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The Phillips Curve and US Monetary Policy: What the FOMC Transcripts Tell Us

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  • Ellen E. Meade
  • Daniel L. Thornton

Abstract

The Phillips curve framework, which includes the output gap and natural rate hypothesis, plays a central role in the canonical macroeconomic model used in analyses of monetary policy. It is now well understood that real-time data must be used to evaluate historical monetary policy. We believe that it is equally important that macroeconomic models used to evaluate historical monetary policy reflect the framework that policymakers used to formulate that policy. To that end, we use the Federal Open Market Committee (FOMC) transcripts to examine the role that the Phillips curve framework played in Fed policymaking from 1979 through 2003. The FOMC's transcripts allow us to trace the evolution in policymakers' discussion of the Phillips curve framework over time. Our analysis suggests that the Phillips curve was much less central to the formulation and implementation of US monetary policy than it is in models commonly used to evaluate that policy.

Suggested Citation

  • Ellen E. Meade & Daniel L. Thornton, 2010. "The Phillips Curve and US Monetary Policy: What the FOMC Transcripts Tell Us," Working Papers 2010-18, American University, Department of Economics.
  • Handle: RePEc:amu:wpaper:2010-18
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    References listed on IDEAS

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    1. Orphanides, Athanasios & van Norden, Simon, 2005. "The Reliability of Inflation Forecasts Based on Output Gap Estimates in Real Time," Journal of Money, Credit and Banking, Blackwell Publishing, vol. 37(3), pages 583-601, June.
    2. Kiley, Michael T., 2013. "Output gaps," Journal of Macroeconomics, Elsevier, vol. 37(C), pages 1-18.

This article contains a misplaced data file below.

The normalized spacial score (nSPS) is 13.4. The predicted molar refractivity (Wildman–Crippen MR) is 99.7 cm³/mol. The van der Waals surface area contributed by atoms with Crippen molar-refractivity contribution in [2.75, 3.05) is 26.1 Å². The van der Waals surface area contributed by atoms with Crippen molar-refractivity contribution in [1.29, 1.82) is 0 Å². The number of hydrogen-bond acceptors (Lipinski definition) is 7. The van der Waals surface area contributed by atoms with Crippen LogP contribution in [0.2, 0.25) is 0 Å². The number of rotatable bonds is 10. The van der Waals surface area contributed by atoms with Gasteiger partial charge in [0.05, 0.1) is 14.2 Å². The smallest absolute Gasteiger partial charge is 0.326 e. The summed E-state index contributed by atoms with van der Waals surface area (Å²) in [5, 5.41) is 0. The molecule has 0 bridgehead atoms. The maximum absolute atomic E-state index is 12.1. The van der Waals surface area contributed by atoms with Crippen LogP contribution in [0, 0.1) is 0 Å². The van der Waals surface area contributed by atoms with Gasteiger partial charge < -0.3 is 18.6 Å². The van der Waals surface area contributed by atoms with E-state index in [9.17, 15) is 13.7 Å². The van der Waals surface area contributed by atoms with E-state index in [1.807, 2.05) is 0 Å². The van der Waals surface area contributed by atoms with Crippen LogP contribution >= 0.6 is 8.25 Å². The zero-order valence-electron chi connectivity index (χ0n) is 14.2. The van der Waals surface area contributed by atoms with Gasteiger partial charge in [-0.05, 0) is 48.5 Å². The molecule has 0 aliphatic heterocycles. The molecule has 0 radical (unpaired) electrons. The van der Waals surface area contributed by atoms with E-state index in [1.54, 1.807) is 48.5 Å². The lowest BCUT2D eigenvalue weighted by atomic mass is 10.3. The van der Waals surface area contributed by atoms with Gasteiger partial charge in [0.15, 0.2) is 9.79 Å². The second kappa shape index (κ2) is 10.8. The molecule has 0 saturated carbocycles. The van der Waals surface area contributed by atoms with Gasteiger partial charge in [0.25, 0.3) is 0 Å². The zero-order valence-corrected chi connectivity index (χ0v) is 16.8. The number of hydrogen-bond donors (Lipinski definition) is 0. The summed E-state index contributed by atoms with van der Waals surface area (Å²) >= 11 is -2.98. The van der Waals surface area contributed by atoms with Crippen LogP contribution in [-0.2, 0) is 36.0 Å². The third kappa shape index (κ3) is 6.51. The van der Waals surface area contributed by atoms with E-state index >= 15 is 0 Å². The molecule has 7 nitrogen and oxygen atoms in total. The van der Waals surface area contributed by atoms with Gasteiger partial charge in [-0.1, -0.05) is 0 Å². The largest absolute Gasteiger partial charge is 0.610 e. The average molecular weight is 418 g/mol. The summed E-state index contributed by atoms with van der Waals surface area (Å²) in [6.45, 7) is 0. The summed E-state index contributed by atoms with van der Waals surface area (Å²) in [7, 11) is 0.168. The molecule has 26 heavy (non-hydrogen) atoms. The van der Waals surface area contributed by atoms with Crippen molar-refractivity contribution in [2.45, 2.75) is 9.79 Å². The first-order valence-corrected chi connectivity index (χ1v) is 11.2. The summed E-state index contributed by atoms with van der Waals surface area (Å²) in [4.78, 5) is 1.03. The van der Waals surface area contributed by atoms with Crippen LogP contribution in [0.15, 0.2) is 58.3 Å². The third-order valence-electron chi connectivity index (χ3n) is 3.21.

3. Orphanides, Athanasios, 2003. "The quest for prosperity without inflation," Journal of Monetary Economics, Elsevier, vol. 50(3), pages 633-663, April.
    4. George A. Kahn, 2012. "The Taylor Rule and the Practice of Central Banking," Book Chapters,in: Evan F. Koenig & Robert Leeson & George A. Kahn (ed.), The Taylor Rule and the Transformation of Monetary Policy, chapter 3 Hoover Institution, Stanford University.
    5. Athanasios Orphanides, 2001. "Monetary Policy Rules Based on Real-Time Data," American Economic Review, American Economic Association, vol. 91(4), pages 964-985, September.
    6. Daniel L. Thornton, 2005. "When did the FOMC begin targeting the federal funds rate? what the verbatim transcripts tell us," Working Papers 2004-015, Federal Reserve Bank of St. Louis.
    7. Katharine Neiss & Edward Nelson, 2002. "Inflation dynamics, marginal cost, and the output gap: evidence from three countries," Proceedings, Federal Reserve Bank of San Francisco, issue Mar.
    8. Jonas D. M. Fisher & Chin Te Liu & Ruilin Zhou, 2002. "When can we forecast inflation?," Economic Perspectives, Federal Reserve Bank of Chicago, issue Q I, pages 32-44.